The redacted documents says investigators also learned of “stories of unnamed players talking openly in River Rock VIP Salon about what a nice job ‘they’ did decorating their ‘high limit room.’ Apparently players are gambling amounts upwards of $500k.”

The intelligence suggested that B.C. Lottery Corp. had information in 2015, that some of River Rock’s highest rollers were running Richmond organized crime casinos on the side.

“Some good stuff here,” another Lottery Corp. investigator responded, in an email. “Somewhat confirms our other intel.”

The AGCO is aware of the “matters” revealed in documents obtained by Global News but is not currently investigating whether River Rock staff were found to be working “on the side” in alleged organized crime underground casinos, an AGCO spokesman said Friday.

Ontario looks for answers from B.C. investigators

The AGCO emails make clear that Ontario Det. MacDonald sought information from the RCMP. But it is not clear if he got any information in return.

In response to questions about whether RCMP is sharing information from E-Pirate and the related JIGIT investigation with the AGCO, Staff-Sgt. Tania Vaughan said, “We do not discuss ongoing police operations.”

Documents also show MacDonald was given access to some details from the B.C. gaming probe of River Rock casino staff, but there were limits.

A mostly redacted April 2018 message from B.C. investigator Richard Akin to MacDonald says: “I just want you to know that there is no issue at our end re: trust … [But] My police background tends to make me paranoid when it comes to these situations and any possible push back … I would rather have a high level summary as I believe it would address your outfit’s concerns and mine.”

“Ok man. You kind of scared me a bit,” MacDonald replied. “I will go with whatever you give me.”

sam.cooper@globalnews.ca

© 2019 Global News, a division of Corus Entertainment Inc.

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B.C. regulator says fracking caused earthquakes near Fort St. John

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The B.C. Oil and Gas Commission has blamed fracking for three earthquakes in northeastern B.C. last month.

The provincial regulator says the events 20 kilometres south of Fort St. John on Nov. 29 occurred because of fluid injections during hydraulic fracturing at a Canadian Natural Resources wellsite.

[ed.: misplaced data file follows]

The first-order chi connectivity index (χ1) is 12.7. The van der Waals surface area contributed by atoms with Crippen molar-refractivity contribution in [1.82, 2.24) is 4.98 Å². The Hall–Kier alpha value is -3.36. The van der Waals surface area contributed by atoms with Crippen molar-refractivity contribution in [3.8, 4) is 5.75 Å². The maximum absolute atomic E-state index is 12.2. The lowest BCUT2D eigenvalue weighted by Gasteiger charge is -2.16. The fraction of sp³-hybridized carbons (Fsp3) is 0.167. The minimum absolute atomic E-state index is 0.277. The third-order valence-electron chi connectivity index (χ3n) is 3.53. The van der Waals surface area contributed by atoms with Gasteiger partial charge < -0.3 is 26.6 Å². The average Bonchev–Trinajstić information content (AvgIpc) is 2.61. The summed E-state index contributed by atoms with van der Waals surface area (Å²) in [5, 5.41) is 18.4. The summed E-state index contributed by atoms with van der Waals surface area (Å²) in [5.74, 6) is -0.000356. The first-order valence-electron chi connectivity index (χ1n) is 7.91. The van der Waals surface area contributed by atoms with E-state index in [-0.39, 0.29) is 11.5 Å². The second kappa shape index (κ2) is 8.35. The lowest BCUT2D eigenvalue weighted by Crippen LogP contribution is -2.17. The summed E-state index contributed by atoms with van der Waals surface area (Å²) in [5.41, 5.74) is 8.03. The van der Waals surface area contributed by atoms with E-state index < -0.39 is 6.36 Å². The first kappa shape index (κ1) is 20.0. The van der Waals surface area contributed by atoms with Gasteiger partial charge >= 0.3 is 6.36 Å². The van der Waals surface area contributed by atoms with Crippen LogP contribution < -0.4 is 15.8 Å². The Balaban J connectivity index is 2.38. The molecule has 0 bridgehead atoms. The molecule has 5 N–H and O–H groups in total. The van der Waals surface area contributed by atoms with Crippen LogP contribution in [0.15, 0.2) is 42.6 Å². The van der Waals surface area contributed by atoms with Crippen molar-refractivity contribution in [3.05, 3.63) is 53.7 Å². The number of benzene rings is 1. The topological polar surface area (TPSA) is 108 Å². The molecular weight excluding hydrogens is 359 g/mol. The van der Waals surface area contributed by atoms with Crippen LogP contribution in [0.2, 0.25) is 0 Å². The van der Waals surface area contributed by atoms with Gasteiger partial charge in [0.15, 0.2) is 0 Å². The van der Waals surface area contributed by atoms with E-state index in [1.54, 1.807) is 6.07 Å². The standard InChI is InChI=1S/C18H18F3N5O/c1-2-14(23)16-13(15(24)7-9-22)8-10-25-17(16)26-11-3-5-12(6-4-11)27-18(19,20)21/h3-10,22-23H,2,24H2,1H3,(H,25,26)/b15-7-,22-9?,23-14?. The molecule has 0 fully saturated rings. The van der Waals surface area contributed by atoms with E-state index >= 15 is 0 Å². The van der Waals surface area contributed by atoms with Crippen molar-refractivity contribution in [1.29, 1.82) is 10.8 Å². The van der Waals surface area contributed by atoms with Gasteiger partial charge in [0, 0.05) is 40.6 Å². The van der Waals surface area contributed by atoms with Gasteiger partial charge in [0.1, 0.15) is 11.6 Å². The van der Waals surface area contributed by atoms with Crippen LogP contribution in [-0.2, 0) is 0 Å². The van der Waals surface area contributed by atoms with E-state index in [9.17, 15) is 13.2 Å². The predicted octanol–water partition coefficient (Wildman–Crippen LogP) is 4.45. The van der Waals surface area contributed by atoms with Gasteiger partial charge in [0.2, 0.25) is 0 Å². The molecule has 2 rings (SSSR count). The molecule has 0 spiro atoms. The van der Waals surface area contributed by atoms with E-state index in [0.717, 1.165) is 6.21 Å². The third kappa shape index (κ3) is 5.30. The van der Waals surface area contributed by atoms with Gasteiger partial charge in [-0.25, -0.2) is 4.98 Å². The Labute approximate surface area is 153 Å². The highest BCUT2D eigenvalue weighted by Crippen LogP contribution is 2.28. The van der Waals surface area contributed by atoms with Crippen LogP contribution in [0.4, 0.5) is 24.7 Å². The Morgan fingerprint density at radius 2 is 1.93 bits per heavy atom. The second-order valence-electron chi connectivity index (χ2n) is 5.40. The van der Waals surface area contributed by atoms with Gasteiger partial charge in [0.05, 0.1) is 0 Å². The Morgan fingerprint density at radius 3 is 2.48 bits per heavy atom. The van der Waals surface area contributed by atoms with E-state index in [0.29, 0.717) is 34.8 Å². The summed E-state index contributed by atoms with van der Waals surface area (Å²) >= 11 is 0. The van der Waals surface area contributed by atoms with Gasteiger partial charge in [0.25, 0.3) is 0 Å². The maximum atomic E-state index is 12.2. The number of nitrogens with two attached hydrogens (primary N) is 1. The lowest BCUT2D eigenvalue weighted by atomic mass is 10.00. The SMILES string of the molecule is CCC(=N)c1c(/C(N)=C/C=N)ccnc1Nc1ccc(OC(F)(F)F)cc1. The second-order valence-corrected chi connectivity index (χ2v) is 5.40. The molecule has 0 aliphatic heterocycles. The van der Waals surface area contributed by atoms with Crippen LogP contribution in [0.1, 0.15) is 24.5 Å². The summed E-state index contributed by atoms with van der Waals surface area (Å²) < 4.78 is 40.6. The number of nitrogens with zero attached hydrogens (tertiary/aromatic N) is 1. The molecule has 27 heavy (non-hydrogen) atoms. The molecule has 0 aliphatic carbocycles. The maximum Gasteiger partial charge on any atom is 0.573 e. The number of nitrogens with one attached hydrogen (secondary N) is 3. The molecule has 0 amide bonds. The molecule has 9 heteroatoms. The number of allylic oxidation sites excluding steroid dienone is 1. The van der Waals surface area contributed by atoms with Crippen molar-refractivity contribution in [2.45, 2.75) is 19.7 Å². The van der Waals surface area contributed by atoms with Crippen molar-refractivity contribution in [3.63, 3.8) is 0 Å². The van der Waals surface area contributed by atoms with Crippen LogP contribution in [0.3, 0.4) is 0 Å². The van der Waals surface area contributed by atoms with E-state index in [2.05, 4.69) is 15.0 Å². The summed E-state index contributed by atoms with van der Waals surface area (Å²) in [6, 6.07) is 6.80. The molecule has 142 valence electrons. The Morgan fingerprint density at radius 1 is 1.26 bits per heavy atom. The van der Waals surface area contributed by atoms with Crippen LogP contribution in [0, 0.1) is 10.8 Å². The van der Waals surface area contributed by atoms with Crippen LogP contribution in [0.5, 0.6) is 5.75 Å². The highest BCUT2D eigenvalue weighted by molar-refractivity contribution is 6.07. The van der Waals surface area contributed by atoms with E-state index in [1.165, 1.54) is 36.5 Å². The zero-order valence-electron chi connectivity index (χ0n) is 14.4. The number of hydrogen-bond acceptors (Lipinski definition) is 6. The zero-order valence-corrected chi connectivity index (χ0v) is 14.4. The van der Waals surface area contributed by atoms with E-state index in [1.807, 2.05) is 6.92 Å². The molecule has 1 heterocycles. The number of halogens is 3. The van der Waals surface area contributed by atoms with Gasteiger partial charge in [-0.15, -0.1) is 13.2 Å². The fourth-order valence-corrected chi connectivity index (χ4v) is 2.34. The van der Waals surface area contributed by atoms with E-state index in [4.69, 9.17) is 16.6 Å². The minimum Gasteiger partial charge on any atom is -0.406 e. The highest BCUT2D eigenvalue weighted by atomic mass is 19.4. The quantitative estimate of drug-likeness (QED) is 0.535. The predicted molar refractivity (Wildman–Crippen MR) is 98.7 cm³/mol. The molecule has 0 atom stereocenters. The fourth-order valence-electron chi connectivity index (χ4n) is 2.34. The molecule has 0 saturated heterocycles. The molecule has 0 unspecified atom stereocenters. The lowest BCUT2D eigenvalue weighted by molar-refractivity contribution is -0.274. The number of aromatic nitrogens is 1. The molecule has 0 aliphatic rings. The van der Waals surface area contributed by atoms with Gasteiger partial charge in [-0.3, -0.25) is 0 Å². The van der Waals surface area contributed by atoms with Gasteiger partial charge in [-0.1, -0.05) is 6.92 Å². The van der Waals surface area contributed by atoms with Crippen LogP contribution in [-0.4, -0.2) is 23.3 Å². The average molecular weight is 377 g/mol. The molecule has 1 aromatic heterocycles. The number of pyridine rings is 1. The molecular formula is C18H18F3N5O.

The events, which were felt but caused no surface damage, measured 3.4, 4.0 and 4.5 magnitude.

Fracking operations within the lower Montney formation, a major shale oil and gas resource near the B.C.-Alberta border, were suspended after the earthquakes and are to remain suspended at the multi-well pad, pending the results of a detailed technical review.

The commission says seven wells into the upper Montney formation had previously been drilled and completed by the Calgary-based company with no seismic events larger than magnitude 2.5 detected.

The immediate shutdown of operations is required when an induced seismic event in that region reaches or exceeds a 3.0 magnitude.

Hydraulic fracturing involves injecting water, sand and chemicals into a well under pressure to break up tight underground rock and free trapped oil and gas.

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Regulator halts fracking operations in northeastern B.C. while it investigates earthquakes

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The B.C. Oil and Gas Commission is shutting down oilfield fracking operations for at least 30 days in an area of the province’s northeast while it investigates earthquakes that occurred there on Nov. 29.

The regulator says the seismic events measuring between 3.4 and 4.5 magnitude took place near hydraulic fracturing operations being conducted about 20 kilometres southeast of Fort St. John by Calgary-based Canadian Natural Resources Ltd.

It says the company immediately suspended that work and it won’t be allowed to resume without the written consent of the commission.

According to Natural Resources Canada, the 4.5 magnitude earthquake was felt in Fort St. John, Taylor, Chetwynd and Dawson Creek but did no damage. It was followed by two smaller aftershocks.